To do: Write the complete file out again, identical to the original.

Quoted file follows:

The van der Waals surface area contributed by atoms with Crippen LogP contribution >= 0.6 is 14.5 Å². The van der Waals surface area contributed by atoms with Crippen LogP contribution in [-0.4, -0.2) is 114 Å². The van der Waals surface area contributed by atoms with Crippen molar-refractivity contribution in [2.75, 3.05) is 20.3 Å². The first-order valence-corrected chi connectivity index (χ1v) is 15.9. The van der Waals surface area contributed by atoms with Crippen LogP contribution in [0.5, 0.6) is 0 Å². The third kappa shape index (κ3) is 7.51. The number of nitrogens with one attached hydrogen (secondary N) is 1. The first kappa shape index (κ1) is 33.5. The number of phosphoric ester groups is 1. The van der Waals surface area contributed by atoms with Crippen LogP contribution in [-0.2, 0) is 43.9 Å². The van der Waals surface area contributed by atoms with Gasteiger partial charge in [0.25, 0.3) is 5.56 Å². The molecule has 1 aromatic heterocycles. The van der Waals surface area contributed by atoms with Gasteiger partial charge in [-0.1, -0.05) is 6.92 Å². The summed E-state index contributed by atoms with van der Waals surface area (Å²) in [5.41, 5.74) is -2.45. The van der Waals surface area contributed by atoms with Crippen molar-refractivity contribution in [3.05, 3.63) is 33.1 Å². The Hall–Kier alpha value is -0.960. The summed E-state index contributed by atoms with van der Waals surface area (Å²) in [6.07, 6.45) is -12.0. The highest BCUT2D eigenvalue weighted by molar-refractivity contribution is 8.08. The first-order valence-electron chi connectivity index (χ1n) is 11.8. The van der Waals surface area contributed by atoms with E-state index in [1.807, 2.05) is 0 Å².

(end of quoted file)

The van der Waals surface area contributed by atoms with Crippen LogP contribution >= 0.6 is 14.5 Å². The van der Waals surface area contributed by atoms with Crippen LogP contribution in [-0.4, -0.2) is 114 Å². The van der Waals surface area contributed by atoms with Crippen molar-refractivity contribution in [2.75, 3.05) is 20.3 Å². The first-order valence-corrected chi connectivity index (χ1v) is 15.9. The van der Waals surface area contributed by atoms with Crippen LogP contribution in [0.5, 0.6) is 0 Å². The third kappa shape index (κ3) is 7.51. The number of nitrogens with one attached hydrogen (secondary N) is 1. The first kappa shape index (κ1) is 33.5. The number of phosphoric ester groups is 1. The van der Waals surface area contributed by atoms with Crippen LogP contribution in [-0.2, 0) is 43.9 Å². The van der Waals surface area contributed by atoms with Gasteiger partial charge in [0.25, 0.3) is 5.56 Å². The molecule has 1 aromatic heterocycles. The van der Waals surface area contributed by atoms with Gasteiger partial charge in [-0.1, -0.05) is 6.92 Å². The summed E-state index contributed by atoms with van der Waals surface area (Å²) in [5.41, 5.74) is -2.45. The van der Waals surface area contributed by atoms with Crippen molar-refractivity contribution in [3.05, 3.63) is 33.1 Å². The Hall–Kier alpha value is -0.960. The summed E-state index contributed by atoms with van der Waals surface area (Å²) in [6.07, 6.45) is -12.0. The highest BCUT2D eigenvalue weighted by molar-refractivity contribution is 8.08. The first-order valence-electron chi connectivity index (χ1n) is 11.8. The van der Waals surface area contributed by atoms with E-state index in [1.807, 2.05) is 0 Å².